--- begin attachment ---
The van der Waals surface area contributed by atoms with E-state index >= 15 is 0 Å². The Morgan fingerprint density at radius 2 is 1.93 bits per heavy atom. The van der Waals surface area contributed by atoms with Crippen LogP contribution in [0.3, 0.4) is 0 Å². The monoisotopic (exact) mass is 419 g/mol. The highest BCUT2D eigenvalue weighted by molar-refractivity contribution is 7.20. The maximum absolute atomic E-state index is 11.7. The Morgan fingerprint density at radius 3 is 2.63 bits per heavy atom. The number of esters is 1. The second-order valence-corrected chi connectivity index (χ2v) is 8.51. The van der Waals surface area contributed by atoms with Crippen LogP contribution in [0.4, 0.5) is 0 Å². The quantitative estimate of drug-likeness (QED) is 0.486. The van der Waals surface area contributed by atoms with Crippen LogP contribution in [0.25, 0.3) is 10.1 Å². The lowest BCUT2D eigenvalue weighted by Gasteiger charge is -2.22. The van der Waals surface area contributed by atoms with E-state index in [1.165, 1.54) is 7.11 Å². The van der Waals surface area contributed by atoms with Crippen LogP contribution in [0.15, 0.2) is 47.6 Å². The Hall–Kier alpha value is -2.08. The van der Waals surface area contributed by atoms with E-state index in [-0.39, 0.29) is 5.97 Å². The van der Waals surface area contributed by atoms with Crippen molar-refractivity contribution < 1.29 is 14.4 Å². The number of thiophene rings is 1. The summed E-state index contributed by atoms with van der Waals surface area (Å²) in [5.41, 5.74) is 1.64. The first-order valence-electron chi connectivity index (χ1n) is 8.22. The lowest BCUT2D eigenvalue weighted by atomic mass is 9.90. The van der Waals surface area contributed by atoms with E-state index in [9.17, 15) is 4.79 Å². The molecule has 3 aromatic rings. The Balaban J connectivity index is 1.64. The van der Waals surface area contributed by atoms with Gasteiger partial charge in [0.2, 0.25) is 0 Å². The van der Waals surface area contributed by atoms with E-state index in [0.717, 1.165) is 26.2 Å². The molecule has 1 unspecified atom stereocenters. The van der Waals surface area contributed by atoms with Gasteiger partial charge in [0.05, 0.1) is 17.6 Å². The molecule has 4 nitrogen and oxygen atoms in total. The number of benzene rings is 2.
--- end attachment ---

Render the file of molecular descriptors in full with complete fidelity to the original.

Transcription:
The van der Waals surface area contributed by atoms with E-state index >= 15 is 0 Å². The Morgan fingerprint density at radius 2 is 1.93 bits per heavy atom. The van der Waals surface area contributed by atoms with Crippen LogP contribution in [0.3, 0.4) is 0 Å². The monoisotopic (exact) mass is 419 g/mol. The highest BCUT2D eigenvalue weighted by molar-refractivity contribution is 7.20. The maximum absolute atomic E-state index is 11.7. The Morgan fingerprint density at radius 3 is 2.63 bits per heavy atom. The number of esters is 1. The second-order valence-corrected chi connectivity index (χ2v) is 8.51. The van der Waals surface area contributed by atoms with Crippen LogP contribution in [0.4, 0.5) is 0 Å². The quantitative estimate of drug-likeness (QED) is 0.486. The van der Waals surface area contributed by atoms with Crippen LogP contribution in [0.25, 0.3) is 10.1 Å². The lowest BCUT2D eigenvalue weighted by Gasteiger charge is -2.22. The van der Waals surface area contributed by atoms with E-state index in [1.165, 1.54) is 7.11 Å². The van der Waals surface area contributed by atoms with Crippen LogP contribution in [0.15, 0.2) is 47.6 Å². The Hall–Kier alpha value is -2.08. The van der Waals surface area contributed by atoms with E-state index in [-0.39, 0.29) is 5.97 Å². The van der Waals surface area contributed by atoms with Crippen molar-refractivity contribution < 1.29 is 14.4 Å². The number of thiophene rings is 1. The summed E-state index contributed by atoms with van der Waals surface area (Å²) in [5.41, 5.74) is 1.64. The first-order valence-electron chi connectivity index (χ1n) is 8.22. The lowest BCUT2D eigenvalue weighted by atomic mass is 9.90. The van der Waals surface area contributed by atoms with E-state index in [9.17, 15) is 4.79 Å². The molecule has 3 aromatic rings. The Balaban J connectivity index is 1.64. The van der Waals surface area contributed by atoms with Gasteiger partial charge in [0.2, 0.25) is 0 Å². The van der Waals surface area contributed by atoms with E-state index in [0.717, 1.165) is 26.2 Å². The molecule has 1 unspecified atom stereocenters. The van der Waals surface area contributed by atoms with Gasteiger partial charge in [0.05, 0.1) is 17.6 Å². The molecule has 4 nitrogen and oxygen atoms in total. The number of benzene rings is 2.